Robert Voets/CBS Entertainment
November 08, 2018 11:24 AM

Stephen Fishbach was the runner-up on Survivor: Tocantins and a member of the jury on Survivor Cambodia: Second Chance. He has been blogging about Survivor strategy for PEOPLE since 2009. Follow him on Twitter @stephenfishbach.

“Seems like every time people promise top 6 it doesn’t work out.” — Spencer Bledsoe, Survivor: Cagayan

The Survivor merge is always the season’s best episode. We finally get to see who are the biggest players, which are the best alliances, and whose facts are the real facts.

The Goliaths start off with a 7-6 advantage. There was a time when a slight edge like that might mean the Davids were doomed. But in 2018, cross-tribal alliances can take control of the game.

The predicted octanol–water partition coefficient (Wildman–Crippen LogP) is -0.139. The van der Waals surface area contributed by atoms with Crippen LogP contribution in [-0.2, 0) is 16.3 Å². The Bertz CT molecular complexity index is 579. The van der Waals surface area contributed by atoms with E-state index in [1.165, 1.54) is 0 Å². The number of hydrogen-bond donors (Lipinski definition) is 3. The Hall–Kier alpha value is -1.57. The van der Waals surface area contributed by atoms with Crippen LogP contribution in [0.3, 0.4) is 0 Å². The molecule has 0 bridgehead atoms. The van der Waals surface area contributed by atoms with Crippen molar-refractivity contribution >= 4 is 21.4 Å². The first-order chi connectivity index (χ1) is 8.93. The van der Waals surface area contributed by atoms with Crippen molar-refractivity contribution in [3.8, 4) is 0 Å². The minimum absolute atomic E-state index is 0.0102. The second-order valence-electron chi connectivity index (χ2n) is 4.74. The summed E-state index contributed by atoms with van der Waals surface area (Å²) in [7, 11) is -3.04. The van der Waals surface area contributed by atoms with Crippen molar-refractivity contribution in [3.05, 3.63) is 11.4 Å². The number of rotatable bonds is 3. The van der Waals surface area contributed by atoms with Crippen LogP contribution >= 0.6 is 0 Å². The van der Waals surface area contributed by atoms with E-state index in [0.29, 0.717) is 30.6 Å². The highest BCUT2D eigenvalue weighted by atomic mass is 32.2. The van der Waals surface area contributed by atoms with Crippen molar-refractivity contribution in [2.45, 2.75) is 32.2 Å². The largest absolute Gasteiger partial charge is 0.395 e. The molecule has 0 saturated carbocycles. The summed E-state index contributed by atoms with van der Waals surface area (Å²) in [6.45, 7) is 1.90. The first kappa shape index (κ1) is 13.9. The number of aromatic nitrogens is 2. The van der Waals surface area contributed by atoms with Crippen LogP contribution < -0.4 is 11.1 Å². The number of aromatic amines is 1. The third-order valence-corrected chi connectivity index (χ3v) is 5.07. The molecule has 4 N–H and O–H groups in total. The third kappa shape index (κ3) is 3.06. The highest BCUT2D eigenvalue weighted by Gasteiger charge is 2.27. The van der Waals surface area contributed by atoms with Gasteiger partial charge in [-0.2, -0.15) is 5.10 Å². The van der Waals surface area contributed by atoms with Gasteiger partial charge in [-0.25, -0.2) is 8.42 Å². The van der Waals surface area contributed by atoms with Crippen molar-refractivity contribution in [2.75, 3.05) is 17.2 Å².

The Fishy goes to Alec, who works with Mike and Alison to pull together a group of six – with Christian, Gabby, and Nick.

“You’re naïve to think going into a merge that things are going to stay David and Goliath,” Alec says. “So, it’s like ‘Keep doing your thing and think you’re Goliath strong.’ I’ll jump on board with the Davids. I’ll forge those connections.”

You could criticize Alec for being too proactive here – for running up and down the beach befriending Christian, making plans with Gabby. But I think there’s a huge benefit to being the guy who pulls together the big merge alliance. If you’re seen as the person behind the power group, you’ve got a great speech for the final tribal. If you’re viewed as a foot soldier, it’s harder to make the case you deserve the win.

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There’s no question that Alec gets the credit. “I’d call it a first strike, because Alec is ready to move,” says Christian. “A lot of people talk about David and Goliath being over. But Alec walked the walk.”